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Re: CAD Programs

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Mark, don't forget to mention that R14 (and LT 97) now supports VBA and Office Automation (formerly OLE) whereby you don't need to learn AutoLisp any longer. I'm sure what kept a lot of people (including me) from writing macros is that there were so many versions of macro languages. One for the wordprocessor, one for the spreadsheet, one for the database and one for the cad program. It would take a real "code weasel" to get proficient in them all. Now, if you know VB or VBA, you can write macros in Word, Excel, Access and, now, AutoCAD. There is even a utility to convert AutoLisp routines to VBA. In VB or VBA, the only thing that changes from one application to another are the objects, methods and properties. The syntax is the same. It is now worth the time and effort to learn VB and be able to program or write macros for all of these applications. There are a few "low end" cad applications that beat Autodesk to the punch on VBA, but now that R14 supports it and exposes its objects to other applications that support VB, there is really no reason to go anywhere other than R14 or LT97.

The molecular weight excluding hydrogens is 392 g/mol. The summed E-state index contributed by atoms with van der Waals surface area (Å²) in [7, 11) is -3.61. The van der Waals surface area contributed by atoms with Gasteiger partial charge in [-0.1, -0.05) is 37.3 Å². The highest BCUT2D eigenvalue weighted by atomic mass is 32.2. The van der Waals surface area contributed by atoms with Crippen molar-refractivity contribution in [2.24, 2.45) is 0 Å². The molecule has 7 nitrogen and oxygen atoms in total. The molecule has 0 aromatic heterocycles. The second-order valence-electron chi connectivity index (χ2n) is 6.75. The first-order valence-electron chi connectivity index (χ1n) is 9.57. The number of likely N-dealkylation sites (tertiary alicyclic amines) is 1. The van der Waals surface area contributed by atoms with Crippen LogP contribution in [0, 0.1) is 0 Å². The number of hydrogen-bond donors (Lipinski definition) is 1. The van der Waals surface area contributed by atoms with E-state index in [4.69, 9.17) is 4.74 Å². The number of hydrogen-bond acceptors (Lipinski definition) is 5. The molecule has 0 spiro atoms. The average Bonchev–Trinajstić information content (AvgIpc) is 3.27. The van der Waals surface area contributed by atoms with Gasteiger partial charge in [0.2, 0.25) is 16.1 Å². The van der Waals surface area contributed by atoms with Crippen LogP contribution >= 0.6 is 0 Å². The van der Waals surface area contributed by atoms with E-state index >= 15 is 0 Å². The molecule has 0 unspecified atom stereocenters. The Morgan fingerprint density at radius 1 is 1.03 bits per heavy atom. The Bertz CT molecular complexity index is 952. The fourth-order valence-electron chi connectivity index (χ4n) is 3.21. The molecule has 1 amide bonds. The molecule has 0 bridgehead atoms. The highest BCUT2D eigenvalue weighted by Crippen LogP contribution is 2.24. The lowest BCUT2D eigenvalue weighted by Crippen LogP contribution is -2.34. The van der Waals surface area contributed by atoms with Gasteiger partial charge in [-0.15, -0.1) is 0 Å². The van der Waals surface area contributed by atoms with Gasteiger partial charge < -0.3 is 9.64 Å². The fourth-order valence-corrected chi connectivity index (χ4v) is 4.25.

Bill Allen 
-----Original Message-----
From: Mark Middlebrook <MarkMid(--nospam--at)>
To: 'SEAOC List' <seaoc(--nospam--at)>
Date: Wednesday, November 05, 1997 12:16 PM
Subject: RE: CAD Programs

Yes, each of the CAD programs has customization features. But none has had AutoLISP or the other AutoCAD customization interfaces, which means that they can't run third party applications written for AutoCAD, and they can't use the zillions of little AutoLISP utilities and programs that are available. That apparently will change now that Visio and IMSI are adding AutoLISP emulation, which is a good thing. But then there'll be another compatibility issue (AutoLISP emulation), not to mention ADS and ObjectARX....

I'm not defending Autodesk, AutoCAD, or AutoCAD's price. In many ways Autodesk does have design firms over a barrel - in the same way that Microsoft does vis-à-vis operating systems (and, increasingly, business applications). But that's life. In my view it's usually easier and makes better business sense to use software that's standard and widely supported.

- Mark Middlebrook  73030.1604(--nospam--at)  MarkMid(--nospam--at) ***
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